Allow any quoted string to be multiline?

Alexander Jones alex at weej.com
Mon Dec 18 11:58:59 UTC 2017


Good point, but generally quoted keys like that are signs that you probably
really need a Map!

Aside, seems like it could be a fairly cheap spec change to allow template
literals for string property keys.

On Mon, 18 Dec 2017 at 11:20, Michael Rosefield <rosyatrandom at gmail.com>
wrote:

> There can absolutely be breaking changes from doing that. Take this, for
> example:
>
> const someObj = { 'some.key': 'some value' };
>
> That throws an error if using template literals, as you need to use
> computed property syntax (i.e., enclose the template literal in square
> brackets).
>
> [image: image.png]
>
>
> On Mon, 18 Dec 2017 at 10:09 Alexander Jones <alex at weej.com> wrote:
>
>> I question why 3 forms of quotation exist in modern codebases. Just use
>> template literals. The only reason not to is resistance to change. ESLint
>> will autofix for you.
>>
>> On 18 December 2017 at 09:47, J Decker <d3ck0r at gmail.com> wrote:
>>
>>>
>>>
>>> On Mon, Dec 18, 2017 at 3:08 AM, Claude Pache <claude.pache at gmail.com>
>>> wrote:
>>>
>>>>
>>>>
>>>> > Le 17 déc. 2017 à 22:03, J Decker <d3ck0r at gmail.com> a écrit :
>>>> >
>>>> > I do see there are work-arounds (similar as using a hammer to put in
>>>> a screw)
>>>> >
>>>> > I don't see a reason for why not allow multiline strings for other
>>>> quote types.  I know... because people want more errors and to have their
>>>> hand held to identify missing close quotes?  much like the desire to add
>>>> types and type checking.
>>>>
>>>> Yes, you gave a valid reason just after having said you didn’t see a
>>>> reason: transforming bugs (missing quote) into early errors, so that it is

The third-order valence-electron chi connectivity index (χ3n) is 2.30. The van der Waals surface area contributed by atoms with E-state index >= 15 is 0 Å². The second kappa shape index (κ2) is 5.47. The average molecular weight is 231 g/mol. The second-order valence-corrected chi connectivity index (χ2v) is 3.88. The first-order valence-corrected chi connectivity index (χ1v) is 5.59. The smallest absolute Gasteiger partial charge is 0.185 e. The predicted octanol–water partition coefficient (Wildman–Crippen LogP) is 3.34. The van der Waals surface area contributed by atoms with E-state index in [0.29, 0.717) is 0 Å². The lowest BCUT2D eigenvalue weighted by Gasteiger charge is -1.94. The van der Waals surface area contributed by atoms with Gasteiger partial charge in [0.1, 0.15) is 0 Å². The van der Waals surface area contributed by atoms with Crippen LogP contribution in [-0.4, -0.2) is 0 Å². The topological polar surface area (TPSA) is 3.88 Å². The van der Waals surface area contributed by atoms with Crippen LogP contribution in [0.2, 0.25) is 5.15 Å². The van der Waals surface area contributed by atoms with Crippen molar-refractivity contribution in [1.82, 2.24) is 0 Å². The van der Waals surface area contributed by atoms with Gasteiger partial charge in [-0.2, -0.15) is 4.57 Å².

>>>> easier to debug...
>>>>
>>>> The obvious workaround, i.e. using a template literal without
>>>> placeholder, doesn’t seems too heavy-weight; on the contrary, it is
>>>> probably the lightest one can imagine.
>>>>
>>>>
>>> It's not actually :) lightest I can imagine is to allow single and
>>> double quoted strings to be multiline also.
>>> I was considering this because of an issue on my extended json parser.
>>> during development it simplified the code making a single path for
>>> gathering a string that only had to check for closing quote or backslash.
>>> having to test for 4 more characters was then 3x the work... so I just cut
>>> out the extra work, since it break anything.  The only thing left was ...
>>> that it didn't break anything if a newline was found.
>>>
>>> So I figured I'd mention the possibility here and see how much push back
>>> I got.  I don't actually think that 'protection from bad coding' is a very
>>> strong argument.  there's lots of single character omissions or insertions
>>> that can cause ghosted errors that aren't nearly so obvious.  Especially
>>> since syntax highlighting would show a overflowing string very quickly
>>> (more than missing a + in += or having a +  on an = that you didn't mean
>>> for instance).  It would be a change that would take some time to propagate
>>> to a lot of tools; but is a change that's entirely backward compatible and
>>> breaks nothing from the past.
>>>
>>>
>>>
>>>
>>>> —Claude
>>>
>>>
>>>
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